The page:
Tuesday, 06 March 2012

ECU students coin smartphone rescue app

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HeliThe Police Air Wing was involved in this project from the very beginning, which means that everything has been created in a way that will best integrate with their current systems. Image: Joshua DavisA NEW application (app) developed by students from Edith Cowan University turns ordinary smartphones into a survival and rescue device, allowing users to send crucial GPS information directly to the WA Police Air Wing with the touch of a button.

The “Search and Rescue Application” was developed by Laurence Da Luz, Jordan Garcia, Tyson Wolker and Huda Minhaj, students from ECU’s School of Computer and Security Science, in collaboration with WA Police Air Wing staff.

Laurence Da Luz says “When a person is lost, they often have trouble passing on the information that is needed to locate them—even simple things like reading out a GPS location from their phone becomes challenging due to stress and shock,”

“The application has the ability to communicate crucial information in an automated way, allowing the user to send accurate data even while suffering from stress or shock.”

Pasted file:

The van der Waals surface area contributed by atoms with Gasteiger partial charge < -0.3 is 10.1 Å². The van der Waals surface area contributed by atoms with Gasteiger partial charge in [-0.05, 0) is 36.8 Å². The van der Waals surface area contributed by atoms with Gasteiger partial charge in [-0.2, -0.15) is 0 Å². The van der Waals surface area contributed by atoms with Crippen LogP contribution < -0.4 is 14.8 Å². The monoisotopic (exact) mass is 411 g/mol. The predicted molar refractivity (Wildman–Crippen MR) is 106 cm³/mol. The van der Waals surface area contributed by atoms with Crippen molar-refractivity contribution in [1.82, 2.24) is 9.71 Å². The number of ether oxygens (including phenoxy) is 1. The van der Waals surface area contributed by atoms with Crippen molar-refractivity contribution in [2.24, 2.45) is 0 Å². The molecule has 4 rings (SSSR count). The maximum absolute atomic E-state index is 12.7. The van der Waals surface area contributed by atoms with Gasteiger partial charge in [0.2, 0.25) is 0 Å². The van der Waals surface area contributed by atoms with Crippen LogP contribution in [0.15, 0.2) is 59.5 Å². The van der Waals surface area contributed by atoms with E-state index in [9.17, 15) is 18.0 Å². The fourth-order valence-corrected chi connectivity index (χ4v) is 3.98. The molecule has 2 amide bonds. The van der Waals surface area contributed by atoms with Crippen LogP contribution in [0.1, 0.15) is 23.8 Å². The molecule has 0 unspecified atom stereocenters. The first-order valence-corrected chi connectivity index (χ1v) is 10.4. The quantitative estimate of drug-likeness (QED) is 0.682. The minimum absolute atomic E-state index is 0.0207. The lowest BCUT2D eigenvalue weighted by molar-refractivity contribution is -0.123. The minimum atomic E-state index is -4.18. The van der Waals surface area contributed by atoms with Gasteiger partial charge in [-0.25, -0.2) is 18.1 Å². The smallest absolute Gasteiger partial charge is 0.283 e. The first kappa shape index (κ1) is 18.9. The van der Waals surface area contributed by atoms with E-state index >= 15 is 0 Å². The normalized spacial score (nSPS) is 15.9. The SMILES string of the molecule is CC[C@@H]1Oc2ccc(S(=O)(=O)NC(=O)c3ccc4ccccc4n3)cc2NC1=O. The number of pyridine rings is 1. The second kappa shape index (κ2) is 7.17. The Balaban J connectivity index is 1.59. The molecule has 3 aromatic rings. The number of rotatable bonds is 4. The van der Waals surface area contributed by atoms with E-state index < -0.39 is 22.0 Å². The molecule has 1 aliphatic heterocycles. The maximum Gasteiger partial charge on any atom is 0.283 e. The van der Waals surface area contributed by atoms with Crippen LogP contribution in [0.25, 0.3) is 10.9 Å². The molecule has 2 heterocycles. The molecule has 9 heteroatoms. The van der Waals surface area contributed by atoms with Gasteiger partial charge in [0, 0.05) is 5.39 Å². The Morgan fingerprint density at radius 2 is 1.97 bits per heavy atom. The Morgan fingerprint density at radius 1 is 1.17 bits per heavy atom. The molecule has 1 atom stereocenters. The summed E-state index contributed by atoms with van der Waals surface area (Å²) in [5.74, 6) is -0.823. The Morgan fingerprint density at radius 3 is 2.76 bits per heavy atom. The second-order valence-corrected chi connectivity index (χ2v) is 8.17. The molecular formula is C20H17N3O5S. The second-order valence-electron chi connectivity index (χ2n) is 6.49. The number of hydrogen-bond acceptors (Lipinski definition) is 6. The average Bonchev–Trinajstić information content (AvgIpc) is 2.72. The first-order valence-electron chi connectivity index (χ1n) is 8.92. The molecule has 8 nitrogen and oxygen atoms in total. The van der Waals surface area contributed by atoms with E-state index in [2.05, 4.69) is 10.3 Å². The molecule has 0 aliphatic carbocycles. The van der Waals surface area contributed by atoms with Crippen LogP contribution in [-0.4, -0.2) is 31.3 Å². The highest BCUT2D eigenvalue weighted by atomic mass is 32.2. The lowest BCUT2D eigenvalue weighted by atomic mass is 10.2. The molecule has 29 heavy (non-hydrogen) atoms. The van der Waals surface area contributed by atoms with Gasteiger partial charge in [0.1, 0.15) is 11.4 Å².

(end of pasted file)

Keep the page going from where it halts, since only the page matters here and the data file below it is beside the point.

According to Mr Da Luz, the development of the app came about as a way of addressing the need for an effective method to locate people who are lost or injured.

“The current location system used by the Police Air Wing involves triangulating a person's position using phone towers—this can be inaccurate and a lot of time and resources are wasted trying to locate people.”

“The Police Air Wing was involved in this project from the very beginning, which means that everything has been created in a way that will best integrate with their current systems, we could identify features that would be beneficial and customise the app to better aid them in a rescue situation.”

The app allows users to automatically send GPS coordinates to emergency services, provides a light source for night vision equipment, plots the user’s location using stored GPS coordinates and contains a set of survival tips, compiled by survival expert Bob Cooper.

“The app uses common features of all modern smartphones,” Mr Da Luz says.

According to Mr Da Luz, field tests conducted in bushland near Jandicot Airport were very successful, with the GPS location feature allowing the police helicopter to locate their target in a matter of minutes.

The app, which will soon be freely available for android smartphone users, is a finalist in the Tertiary Student Category of the 2012 WA Information Technology and Telecomunications Awards.

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